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Goodbye, globalisation?

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How recent trends may impact global trade.

The COVID-19 pandemic and Russia’s invasion of Ukraine have rocked global supply chains, highlighting how reliant consumers and businesses are on the free flow of goods across borders. Many companies are seeking to build resilience into their supply chains, including by moving production closer to home.

This has led some to ask whether the next few years could spell the end for globalisation as we know it. In this complex and nuanced area, it’s worth looking at the issue from a number of angles.

First, for all the talk, the rush to reshore in the wake of the pandemic has not quite materialised. According to 2021 business surveys, 72 per cent of US companies that manufacture in China have no plans to move production elsewhere in the next three years, while just 9 per cent of European companies in China are considering moving investment out of the country.

This does not mean that there won’t be further rejigging to come. Prior to COVID-19, some companies had sought to diversify markets amid US-China trade tensions, including by relocating some of their China operations to ASEAN countries. We may see similar moves post-pandemic, with companies moving certain activities to nearby economies, rather than fully reshoring, in order to de-risk their supply chains.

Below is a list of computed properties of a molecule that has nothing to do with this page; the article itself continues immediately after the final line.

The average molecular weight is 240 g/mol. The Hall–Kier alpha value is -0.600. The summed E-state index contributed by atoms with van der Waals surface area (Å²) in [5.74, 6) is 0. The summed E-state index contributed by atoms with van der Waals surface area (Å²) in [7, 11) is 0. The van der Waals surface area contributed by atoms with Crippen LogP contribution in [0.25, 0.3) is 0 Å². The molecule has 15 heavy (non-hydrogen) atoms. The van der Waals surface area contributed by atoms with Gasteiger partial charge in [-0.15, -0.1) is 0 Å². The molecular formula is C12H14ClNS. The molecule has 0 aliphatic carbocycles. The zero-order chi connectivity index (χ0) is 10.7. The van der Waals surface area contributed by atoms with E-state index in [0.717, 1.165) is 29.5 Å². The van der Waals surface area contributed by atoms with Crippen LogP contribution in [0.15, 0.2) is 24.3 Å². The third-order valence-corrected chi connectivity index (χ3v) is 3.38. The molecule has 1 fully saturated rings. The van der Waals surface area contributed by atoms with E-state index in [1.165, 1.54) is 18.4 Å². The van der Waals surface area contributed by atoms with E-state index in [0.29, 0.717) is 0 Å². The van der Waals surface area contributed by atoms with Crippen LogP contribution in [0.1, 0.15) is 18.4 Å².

The latest push to shorten some value chains could also lead to a rise in regionalisation. Over 50 per cent of global trade already takes place between economies in the same region and intra-regional tariffs are relatively low. A new crop of regionally focused trade deals, such as the Regional Comprehensive Economic Partnership in Asia and the African Continental Free Trade Area in Africa, could support this shift.

It’s also instructive to look at the past few years in the broader historical context. Trade openness, measured by the ratio of world trade to GDP, has been in retreat since the Global Financial Crisis. With no new big trade deals in the pipeline, the days of “hyperglobalisation” are clearly behind us.

Yet if we look at international flows, tariffs are very low and global trade is already back to pre-pandemic levels, with China playing a more important role than ever. When it comes to policy, of the nearly 400 trade-related measures introduced by governments since the start of the pandemic, around two-thirds aim to liberalise trade, as opposed to restricting it. And for the bulk of businesses, maintaining global supply still makes sense for cost reasons. There are other strategies they can adopt – such as looking to diversify suppliers, dual-source key inputs, and build stocks – to mitigate future disruptions.

Supply chains may continue to evolve, but efforts to reshore production will likely be concentrated in a few critical sectors such as semiconductors and pharmaceuticals. Therefore, we don’t think it’s a case of goodbye, globalisation just yet.

 

First published 21st April 2022.

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